So why does the blood sugar go up greatly despite the carb counting and all? The reason for the rise is the fat content of the meal or snack eaten. A low-fat meal can make the blood glucose rise quickly inside of an hour. In contrast, a high fat meal may make the blood glucose reach its peak two to four hours after a meal.

The moral of the story? Reduce fatty foods intake and instead choose healthier fats. Go with our friend the unsaturated fats that include monounsaturated and polyunsaturated fatty acids. An example of polyunsaturated fat is omega-3 fatty acids found in fatty fish like trout, salmon, mackerel and catfish. It is also found in walnuts and flaxseed. Get the omega-3 from food but if you must get it from supplements, this Coromega Omega-3 Supplement, Orange Flavor, Squeeze Packets, 90-Count Box is a good bet.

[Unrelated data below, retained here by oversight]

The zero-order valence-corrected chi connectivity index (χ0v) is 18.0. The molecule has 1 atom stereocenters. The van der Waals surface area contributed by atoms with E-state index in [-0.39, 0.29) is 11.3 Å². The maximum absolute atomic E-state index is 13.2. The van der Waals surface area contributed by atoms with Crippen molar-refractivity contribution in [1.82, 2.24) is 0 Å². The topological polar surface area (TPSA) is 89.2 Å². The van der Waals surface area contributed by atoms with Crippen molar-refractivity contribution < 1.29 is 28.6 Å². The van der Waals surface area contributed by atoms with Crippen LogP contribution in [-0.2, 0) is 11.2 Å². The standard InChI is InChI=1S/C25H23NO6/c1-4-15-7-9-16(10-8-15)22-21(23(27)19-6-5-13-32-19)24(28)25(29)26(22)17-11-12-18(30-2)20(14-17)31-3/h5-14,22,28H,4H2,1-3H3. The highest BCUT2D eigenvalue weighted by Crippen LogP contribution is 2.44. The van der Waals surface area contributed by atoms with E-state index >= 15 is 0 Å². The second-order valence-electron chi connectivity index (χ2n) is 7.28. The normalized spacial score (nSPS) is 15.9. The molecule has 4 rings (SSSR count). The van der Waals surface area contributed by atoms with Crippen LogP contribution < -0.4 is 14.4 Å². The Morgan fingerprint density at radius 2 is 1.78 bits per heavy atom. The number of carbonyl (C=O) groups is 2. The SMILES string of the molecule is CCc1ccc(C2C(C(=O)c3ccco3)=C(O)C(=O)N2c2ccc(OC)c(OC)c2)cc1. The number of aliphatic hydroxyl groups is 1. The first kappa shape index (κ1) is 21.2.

How about monounsaturated fats? They are found in pumpkin seeds, olives, almonds, Brazil nuts, hazelnuts, avocados, cashews, and peanut and canola oil. Contrast these good fats to the bad ones called saturated fats found in animal products like dairy that are high fat, eggs, poultry skin and meat and you will see how the monos love us more..

So how do we keep on top of our fat consumption? Eat whole grains, fruits and vegetables. Use only skim or low-fat dairy products and salad dressings. Use lemon juice, vinegar and mustard instead of fatty sauce. Reduce intake of fried foods, processed foods and sweets. Eat lots of beans once a week. And please read the labels.